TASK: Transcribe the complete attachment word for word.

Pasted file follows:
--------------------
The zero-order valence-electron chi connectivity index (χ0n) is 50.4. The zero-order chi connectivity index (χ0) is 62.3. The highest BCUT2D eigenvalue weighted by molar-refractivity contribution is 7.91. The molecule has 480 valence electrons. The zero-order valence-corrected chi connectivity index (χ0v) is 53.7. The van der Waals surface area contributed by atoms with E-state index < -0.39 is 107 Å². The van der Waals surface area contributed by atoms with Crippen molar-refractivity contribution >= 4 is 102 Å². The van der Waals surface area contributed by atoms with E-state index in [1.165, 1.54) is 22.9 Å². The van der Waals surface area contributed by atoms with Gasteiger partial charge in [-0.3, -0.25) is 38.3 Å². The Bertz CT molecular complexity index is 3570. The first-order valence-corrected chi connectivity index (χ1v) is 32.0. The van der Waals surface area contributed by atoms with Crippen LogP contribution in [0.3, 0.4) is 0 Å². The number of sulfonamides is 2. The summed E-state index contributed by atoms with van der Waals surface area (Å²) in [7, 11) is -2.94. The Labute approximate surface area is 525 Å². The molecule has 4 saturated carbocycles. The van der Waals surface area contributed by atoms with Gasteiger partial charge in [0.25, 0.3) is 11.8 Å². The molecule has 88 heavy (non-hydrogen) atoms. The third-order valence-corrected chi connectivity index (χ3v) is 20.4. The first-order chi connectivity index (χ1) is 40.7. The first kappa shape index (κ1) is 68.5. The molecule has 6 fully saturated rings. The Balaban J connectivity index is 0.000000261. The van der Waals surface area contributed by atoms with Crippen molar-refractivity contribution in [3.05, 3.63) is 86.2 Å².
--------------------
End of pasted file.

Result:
The zero-order valence-electron chi connectivity index (χ0n) is 50.4. The zero-order chi connectivity index (χ0) is 62.3. The highest BCUT2D eigenvalue weighted by molar-refractivity contribution is 7.91. The molecule has 480 valence electrons. The zero-order valence-corrected chi connectivity index (χ0v) is 53.7. The van der Waals surface area contributed by atoms with E-state index < -0.39 is 107 Å². The van der Waals surface area contributed by atoms with Crippen molar-refractivity contribution >= 4 is 102 Å². The van der Waals surface area contributed by atoms with E-state index in [1.165, 1.54) is 22.9 Å². The van der Waals surface area contributed by atoms with Gasteiger partial charge in [-0.3, -0.25) is 38.3 Å². The Bertz CT molecular complexity index is 3570. The first-order valence-corrected chi connectivity index (χ1v) is 32.0. The van der Waals surface area contributed by atoms with Crippen LogP contribution in [0.3, 0.4) is 0 Å². The number of sulfonamides is 2. The summed E-state index contributed by atoms with van der Waals surface area (Å²) in [7, 11) is -2.94. The Labute approximate surface area is 525 Å². The molecule has 4 saturated carbocycles. The van der Waals surface area contributed by atoms with Gasteiger partial charge in [0.25, 0.3) is 11.8 Å². The molecule has 88 heavy (non-hydrogen) atoms. The third-order valence-corrected chi connectivity index (χ3v) is 20.4. The first-order chi connectivity index (χ1) is 40.7. The first kappa shape index (κ1) is 68.5. The molecule has 6 fully saturated rings. The Balaban J connectivity index is 0.000000261. The van der Waals surface area contributed by atoms with Crippen molar-refractivity contribution in [3.05, 3.63) is 86.2 Å².